The Good Listener: Is It OK To Attend A Concert On A First Date?

Jeez, people. The guy with the acoustic guitar is trying to perform right behind you. Get a room, would you? (iStockphoto.com)
Jeez, people. The guy with the acoustic guitar is trying to perform right behind you. Get a room, would you? (iStockphoto.com)

We get a lot of mail at NPR Music, and alongside the boxes of chocolate we bought ourselves to eat alone in the dark on Valentine's Day is a slew of smart questions about how music fits into our lives — and, this week, thoughts on the collision of concert etiquette and first-date etiquette.

Emily writes via email: "I have high hopes for two upcoming events: a concert by a band I like and a date with a boy I like. The only problem is that I don't know how many tickets to buy, because I haven't asked him. I'm pretty confident he'll say yes, so that's not the advice I'm asking for. What I'm wondering is, is going to a concert a good or bad way to do a first date? On one hand, it seems like a natural setting for that sort of thing — available drinks, music for dancing, distractions in case the conversation is boring and all that. But it's not like we can/should talk during the show, and I can see the potential for awkwardness. Or am I just being neurotic?"

Neurotic or not, you've identified a reasonable list of pros and cons. The availability of distractions is, as you suggest, a double-edged sword: It's inconsiderate (and not always easy) to have a getting-to-know-you chat while a band blares away nearby, but you're also alleviating some of the pressure to have what could turn out to be a nervous, stilted conversation. Unlike, say, going to the movies, concerts generally provide manageable built-in breaks between sets, so you can enjoy the live music without forgoing conversation entirely. And if there's so much chemistry that you decide you prefer talking to hearing a performance, your grandkids will surely forgive you for walking out of a perfectly good show as an alternative to bothering the folks nearby.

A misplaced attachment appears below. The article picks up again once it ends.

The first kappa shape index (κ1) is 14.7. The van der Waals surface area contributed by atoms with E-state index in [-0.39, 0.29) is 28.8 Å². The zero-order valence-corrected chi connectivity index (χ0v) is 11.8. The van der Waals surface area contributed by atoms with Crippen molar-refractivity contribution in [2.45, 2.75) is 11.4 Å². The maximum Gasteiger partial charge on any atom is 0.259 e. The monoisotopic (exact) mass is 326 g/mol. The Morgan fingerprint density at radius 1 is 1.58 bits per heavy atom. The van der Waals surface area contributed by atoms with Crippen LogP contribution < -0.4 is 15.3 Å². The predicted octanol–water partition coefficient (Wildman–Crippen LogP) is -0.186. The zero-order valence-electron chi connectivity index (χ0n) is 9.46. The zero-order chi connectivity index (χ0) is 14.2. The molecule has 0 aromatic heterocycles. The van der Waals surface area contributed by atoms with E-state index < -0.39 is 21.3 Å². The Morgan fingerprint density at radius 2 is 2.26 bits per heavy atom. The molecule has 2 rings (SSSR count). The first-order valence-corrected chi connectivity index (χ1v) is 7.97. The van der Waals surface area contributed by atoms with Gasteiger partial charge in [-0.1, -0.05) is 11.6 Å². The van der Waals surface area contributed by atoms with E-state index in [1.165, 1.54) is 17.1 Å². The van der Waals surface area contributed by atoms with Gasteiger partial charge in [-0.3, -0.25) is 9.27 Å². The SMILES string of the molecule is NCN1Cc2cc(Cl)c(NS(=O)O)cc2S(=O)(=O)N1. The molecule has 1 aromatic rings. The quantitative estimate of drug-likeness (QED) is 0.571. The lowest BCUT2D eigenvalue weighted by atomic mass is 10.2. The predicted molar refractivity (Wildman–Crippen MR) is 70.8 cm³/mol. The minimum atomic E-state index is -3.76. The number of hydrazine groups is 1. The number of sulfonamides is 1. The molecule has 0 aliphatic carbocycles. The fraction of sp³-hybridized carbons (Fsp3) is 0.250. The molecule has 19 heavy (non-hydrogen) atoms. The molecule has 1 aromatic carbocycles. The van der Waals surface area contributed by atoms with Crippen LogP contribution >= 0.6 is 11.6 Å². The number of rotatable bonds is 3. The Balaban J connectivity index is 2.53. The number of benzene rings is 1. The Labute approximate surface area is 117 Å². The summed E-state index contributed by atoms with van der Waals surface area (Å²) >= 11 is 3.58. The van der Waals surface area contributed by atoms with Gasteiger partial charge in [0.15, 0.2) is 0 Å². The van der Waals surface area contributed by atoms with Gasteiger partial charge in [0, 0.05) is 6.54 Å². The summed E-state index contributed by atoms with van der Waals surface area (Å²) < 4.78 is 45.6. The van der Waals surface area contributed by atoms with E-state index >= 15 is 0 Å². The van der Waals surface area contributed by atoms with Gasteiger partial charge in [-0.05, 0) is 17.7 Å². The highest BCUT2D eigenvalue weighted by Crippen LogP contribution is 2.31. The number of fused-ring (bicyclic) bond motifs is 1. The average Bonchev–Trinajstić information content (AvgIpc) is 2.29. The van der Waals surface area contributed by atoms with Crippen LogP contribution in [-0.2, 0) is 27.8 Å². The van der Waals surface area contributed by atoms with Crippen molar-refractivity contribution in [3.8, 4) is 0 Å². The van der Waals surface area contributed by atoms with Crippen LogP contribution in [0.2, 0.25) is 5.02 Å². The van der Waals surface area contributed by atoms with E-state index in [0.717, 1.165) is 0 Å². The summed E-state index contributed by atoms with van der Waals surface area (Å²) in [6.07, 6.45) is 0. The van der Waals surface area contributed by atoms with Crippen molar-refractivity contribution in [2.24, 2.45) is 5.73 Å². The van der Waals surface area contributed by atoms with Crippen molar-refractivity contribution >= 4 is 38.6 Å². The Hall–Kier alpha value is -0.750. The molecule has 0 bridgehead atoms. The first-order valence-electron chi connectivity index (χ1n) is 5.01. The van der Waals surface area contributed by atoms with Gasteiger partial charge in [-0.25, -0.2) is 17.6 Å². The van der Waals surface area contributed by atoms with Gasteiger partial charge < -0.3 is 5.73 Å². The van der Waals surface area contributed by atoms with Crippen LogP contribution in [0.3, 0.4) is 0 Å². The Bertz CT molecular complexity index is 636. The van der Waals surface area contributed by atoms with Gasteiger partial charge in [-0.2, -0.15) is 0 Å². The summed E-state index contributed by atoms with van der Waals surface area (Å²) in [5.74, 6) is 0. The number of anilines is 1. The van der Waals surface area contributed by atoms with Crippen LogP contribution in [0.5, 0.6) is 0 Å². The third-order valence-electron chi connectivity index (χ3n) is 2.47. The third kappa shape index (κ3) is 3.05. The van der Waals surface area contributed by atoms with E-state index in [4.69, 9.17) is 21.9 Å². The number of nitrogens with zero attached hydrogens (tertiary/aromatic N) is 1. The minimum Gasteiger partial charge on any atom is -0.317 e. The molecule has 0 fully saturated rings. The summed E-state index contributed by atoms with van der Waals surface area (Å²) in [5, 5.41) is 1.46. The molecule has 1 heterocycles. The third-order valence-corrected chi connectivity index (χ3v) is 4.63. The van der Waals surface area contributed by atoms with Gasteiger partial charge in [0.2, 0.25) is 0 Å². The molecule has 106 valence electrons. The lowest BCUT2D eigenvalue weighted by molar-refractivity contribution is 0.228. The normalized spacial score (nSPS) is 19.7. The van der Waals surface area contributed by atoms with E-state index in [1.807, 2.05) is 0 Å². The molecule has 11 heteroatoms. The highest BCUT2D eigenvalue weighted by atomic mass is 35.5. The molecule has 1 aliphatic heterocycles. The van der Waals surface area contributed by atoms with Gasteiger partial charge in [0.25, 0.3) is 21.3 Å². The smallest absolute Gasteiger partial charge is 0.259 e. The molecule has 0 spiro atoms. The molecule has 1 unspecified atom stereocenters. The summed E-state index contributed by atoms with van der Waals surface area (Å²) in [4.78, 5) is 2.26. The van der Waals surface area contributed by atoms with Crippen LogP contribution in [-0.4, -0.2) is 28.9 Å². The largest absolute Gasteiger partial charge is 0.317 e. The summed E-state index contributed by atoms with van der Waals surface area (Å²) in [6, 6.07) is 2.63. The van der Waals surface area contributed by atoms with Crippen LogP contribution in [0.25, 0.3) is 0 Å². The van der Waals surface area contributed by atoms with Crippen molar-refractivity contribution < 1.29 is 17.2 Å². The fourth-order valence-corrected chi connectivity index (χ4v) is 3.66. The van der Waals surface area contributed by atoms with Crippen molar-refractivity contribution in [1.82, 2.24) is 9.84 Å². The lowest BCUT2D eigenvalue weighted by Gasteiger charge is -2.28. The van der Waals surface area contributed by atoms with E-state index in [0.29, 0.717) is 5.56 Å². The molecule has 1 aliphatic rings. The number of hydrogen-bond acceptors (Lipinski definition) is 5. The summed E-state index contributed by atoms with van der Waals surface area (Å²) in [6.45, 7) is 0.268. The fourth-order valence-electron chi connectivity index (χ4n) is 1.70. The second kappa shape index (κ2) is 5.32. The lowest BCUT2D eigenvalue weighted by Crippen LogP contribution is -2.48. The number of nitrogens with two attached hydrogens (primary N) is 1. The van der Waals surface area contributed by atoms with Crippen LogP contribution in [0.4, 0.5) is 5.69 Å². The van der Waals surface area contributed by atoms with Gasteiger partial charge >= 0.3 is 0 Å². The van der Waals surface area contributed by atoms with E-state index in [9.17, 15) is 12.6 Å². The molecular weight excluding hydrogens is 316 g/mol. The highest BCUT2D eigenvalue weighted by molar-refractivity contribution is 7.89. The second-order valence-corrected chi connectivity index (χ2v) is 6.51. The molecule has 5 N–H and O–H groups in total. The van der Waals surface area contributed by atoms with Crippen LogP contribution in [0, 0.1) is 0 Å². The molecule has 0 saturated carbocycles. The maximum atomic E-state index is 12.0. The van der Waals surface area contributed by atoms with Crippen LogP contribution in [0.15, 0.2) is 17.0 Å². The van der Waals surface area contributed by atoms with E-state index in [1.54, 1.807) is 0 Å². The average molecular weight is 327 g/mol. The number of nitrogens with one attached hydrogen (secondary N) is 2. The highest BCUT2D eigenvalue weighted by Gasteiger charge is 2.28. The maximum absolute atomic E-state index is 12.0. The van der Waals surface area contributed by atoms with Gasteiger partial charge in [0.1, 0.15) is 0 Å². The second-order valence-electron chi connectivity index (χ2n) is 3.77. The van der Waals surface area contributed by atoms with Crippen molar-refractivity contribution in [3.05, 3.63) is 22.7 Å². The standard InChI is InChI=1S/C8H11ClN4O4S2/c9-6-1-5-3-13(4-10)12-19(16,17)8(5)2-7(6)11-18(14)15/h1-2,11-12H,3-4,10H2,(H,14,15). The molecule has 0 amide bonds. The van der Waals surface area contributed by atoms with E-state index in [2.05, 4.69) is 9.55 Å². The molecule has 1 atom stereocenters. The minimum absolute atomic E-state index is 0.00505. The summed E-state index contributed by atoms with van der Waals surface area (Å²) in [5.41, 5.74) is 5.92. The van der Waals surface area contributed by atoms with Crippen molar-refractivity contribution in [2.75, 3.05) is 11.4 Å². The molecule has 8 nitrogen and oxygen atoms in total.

I'd argue that the other major disadvantage you name — the potential for awkwardness — is a feature, not a bug. The primary purpose of dating is to winnow out potential partners you do or will find undesirable; to determine not only what you're looking for, but also the precise location of your unique deal-breakers. The potential for awkwardness is there on any and every first date, but concerts offer a unique and helpful set of opportunities to suss out major trouble spots. Is your date the sort of guy who rudely shouts over opening acts or otherwise shows disregard for the people around him? Does he talk to you about music in a way you find condescending or belittling?

Concerts actually provide a useful little ecosystem for the way people treat other people: how much regard they show for others' personal space, how they treat bouncers and bartenders, what kind of company they keep when they're not the center of attention. Sometimes, the best thing you can get out of a first date is the information you need in order to avoid a second. So buy those tickets and ask away! Good luck.

Got a music-related question you want answered? Leave it in the comments, drop us an email at allsongs@npr.org or tweet @allsongs.

Copyright 2015 NPR. To see more, visit http://www.npr.org/.

Copyright NPR. View this article on npr.org.